Mmegi Blogs :: Ghanzi In History (PART 3) – Dukiri
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Friday 21 September 2018, 15:09 pm.
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Ghanzi In History (PART 3) – Dukiri

With the return of the Bangwaketse to south-eastern Botswana in the 1840s, the Batawana Kgosi Letsholathebe eventually imposed his authority over much of the Ghanzi region. Letsholathebe’s expansionist designs were, however, resisted by local Khoe or Basarwa; the //Aikwe, commonly known as Naro and their, linguistically distinct, neighbours the Au/ai or Auen.
By Jeff Ramsay Mon 09 Jul 2018, 15:23 pm (GMT +2)
Mmegi Blogs :: Ghanzi In History (PART 3) – Dukiri








By the early 1850s the two communities had united under the leadership of a ruler named Dukiri.

An early published reference to Dukiri can be found in Siegfried Passarge’s 1907 German study Die Buschmanner der Kalahari. Citing information from “an old Bushman” named Kapoch, he wrote of Dukiri as having been a powerful Au/ai leader.

According to Passarge, Dukiri ruled over a “well organised state”. Consistent with other local sources, he further suggested that Dukiri had built up his wealth and power by selling ivory and other game products to traders for weapons:

“He ruled the entire area between Rietfontien in the west, the Grootlaagte in the north, Okwa to the south, and deep into the sandveld as far as Epukiro to the east. His residence during the dry season was Ghanzi and !Kautsha, during the rainy season he hunted as far a Grootlaagte. He was very powerful and always surrounded by many Bushmen.

My reporter saw as a child with his own eyes the paramount’s arsenal, his house filled with spears and other weapons. He was the supreme warlord. Upon his call the Bushmen would gather, and he led them against neighbouring tribes.

“Families had to pay him an annual tribute in skins, ivory, ostrich egg shell stings etc. He was also the head judge, who made decisions in family conflicts. ...In those times the title of paramount was hereditary and the Bushmen completely autonomous. The Bechwana did not dare enter their territory, the Hottentots [Nama] only in raids.”

But this circumstance did not last. In 1854 Dukiri raided Batawana cattle-posts initiating several years of conflict. After repeatedly failing to corner Dukiri in 1858 the Batawana Kgosi Letsholathebe offered to make peace. But, Dukiri and his men were put to death when they arrived to negotiate.

Besides being remembered in local oral traditions, the 1858 murder of Dukiri and his lieutenants was recorded by the 19th century artist adventure capitalist, Thomas Baines, who notes of Letsholathebe:

“He sent a man with tobacco to buy skins of them, and having by a long course of deceitfulness lulled their suspicions, be proclaimed a grand battue [great hunt]. Of course the quarry were the Bushmen themselves, who were surprised, disarmed, and brought before [Letsholathebe] when sitting on his stool. He superintended the deliberate cutting of their throats, embittering their last moments by every taunt and sarcasm his imagination could supply.”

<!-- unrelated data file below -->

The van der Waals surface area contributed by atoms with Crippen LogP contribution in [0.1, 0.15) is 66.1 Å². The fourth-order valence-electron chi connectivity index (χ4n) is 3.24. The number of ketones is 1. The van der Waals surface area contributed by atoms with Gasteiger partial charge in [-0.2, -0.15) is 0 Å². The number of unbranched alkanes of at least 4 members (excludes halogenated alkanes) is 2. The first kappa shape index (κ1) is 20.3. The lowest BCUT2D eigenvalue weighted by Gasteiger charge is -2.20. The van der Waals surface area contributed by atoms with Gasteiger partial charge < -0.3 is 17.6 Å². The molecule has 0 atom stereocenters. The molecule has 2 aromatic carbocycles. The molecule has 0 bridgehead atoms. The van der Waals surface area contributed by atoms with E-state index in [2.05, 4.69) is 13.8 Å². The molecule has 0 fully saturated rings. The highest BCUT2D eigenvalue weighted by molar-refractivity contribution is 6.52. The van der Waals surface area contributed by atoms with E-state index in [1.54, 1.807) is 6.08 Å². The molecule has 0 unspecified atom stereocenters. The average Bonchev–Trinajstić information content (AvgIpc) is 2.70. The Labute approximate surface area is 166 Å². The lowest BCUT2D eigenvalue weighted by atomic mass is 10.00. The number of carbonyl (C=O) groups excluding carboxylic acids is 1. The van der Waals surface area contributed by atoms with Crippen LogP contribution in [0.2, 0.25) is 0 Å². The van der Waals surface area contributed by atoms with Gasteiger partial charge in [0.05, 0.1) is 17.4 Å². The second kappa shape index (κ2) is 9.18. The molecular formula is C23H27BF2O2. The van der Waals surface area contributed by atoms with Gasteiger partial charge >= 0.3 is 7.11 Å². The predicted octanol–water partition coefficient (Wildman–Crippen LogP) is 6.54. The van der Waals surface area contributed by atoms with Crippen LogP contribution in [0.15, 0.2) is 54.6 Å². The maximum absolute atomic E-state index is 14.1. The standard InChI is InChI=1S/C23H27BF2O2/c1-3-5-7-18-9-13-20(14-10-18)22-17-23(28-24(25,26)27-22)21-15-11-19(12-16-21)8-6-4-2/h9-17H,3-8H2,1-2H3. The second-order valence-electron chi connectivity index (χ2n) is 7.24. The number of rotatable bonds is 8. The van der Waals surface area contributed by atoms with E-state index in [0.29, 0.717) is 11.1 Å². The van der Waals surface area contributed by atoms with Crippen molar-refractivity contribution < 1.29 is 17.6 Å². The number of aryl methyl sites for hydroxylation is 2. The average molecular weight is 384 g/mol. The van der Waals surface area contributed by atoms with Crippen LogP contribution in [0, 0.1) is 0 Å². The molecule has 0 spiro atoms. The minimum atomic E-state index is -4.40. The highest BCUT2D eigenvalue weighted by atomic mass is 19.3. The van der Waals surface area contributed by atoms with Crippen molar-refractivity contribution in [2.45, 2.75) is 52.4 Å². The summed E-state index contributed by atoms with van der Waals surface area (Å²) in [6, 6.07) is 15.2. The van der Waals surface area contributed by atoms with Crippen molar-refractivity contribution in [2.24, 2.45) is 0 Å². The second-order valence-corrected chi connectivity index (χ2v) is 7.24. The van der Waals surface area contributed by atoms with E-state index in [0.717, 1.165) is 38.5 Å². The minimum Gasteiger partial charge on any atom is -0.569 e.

With Dukiri out of the way, Letsholathebe was able

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to consolidate his authority over the north-western Ghanzi District, while the south-east as far a Qade and Molopo remained under his ally (and one-time father-in-law) Sechele.

Possession of the Ghanzi plain gave the Batawana kingdom control over a major trans-Kgalagadi trading nexus. By the mid-1850s many European traders were coming through the area from Walvis Bay, usually offering guns for ivory. Some traffic also came from the south via Kweneng.

The Ghanzi region was also valued by the Batawana elite as a source of, usually Khoe, malata.  Most of these malata spent their lives serving local masters who had the power of life and death over them. The Swedish trader, Charles Andersson wrote of the punishment meted out on two such servants whose neglect had resulted in one of Letsholathebe’s horses dying in a quagmire:

“Without further question or remark, the chief ordered the halter of the dead horse to be loosened, and the hands and feet of the Bushmen to be secured with it. This being done, they were thrown into the mud alongside the dead quadruped, where of course, they soon miserably perished, Lecholetebe coolly exclaiming: ‘There now mind the horse!’”

In another incident Andersson noted that Letsholathebe had a Khoe lad caught stealing sheep “tied to a tree, and practised upon with guns at the long distance of two hundred paces.”

The Batawana ruler also became notorious as the one major Kgosi of his era who is known to have sold malata to slave traders. The British trader Leyland, who visited Ngamiland in 1851, observed:

“[Jan Viljoen, Lucus Swartz and Petrus Jacobs] exchanged several Cows, brought with them, for slaves: and the Griquas exchanged a slave for a dog...They were principally boys, nine or 10 years of age; their countenances were sad, melancholy and miserable. The chief treats them as dogs, they are not permitted to associate with the tribe they are under.”  

Evidence of Letsholathebe’s slave trading has been compiled by Barry Morton in his chapter on “Servitude, Slave Trading, and Slavery in the Kalahari”, which is included in the groundbreaking collection Slavery in South Africa.

Even before one gets to the text one is confronted by an 1869 Thomas Baines water-colour, reproduced on the book’s cover, showing over two dozen young, naked slaves being herded from Toteng to the Transvaal by Viljoen, Swartz and Hendrick Van Zyl. The latter figure would subsequently become for a period Letsholathebe’s Ghanzi governor.

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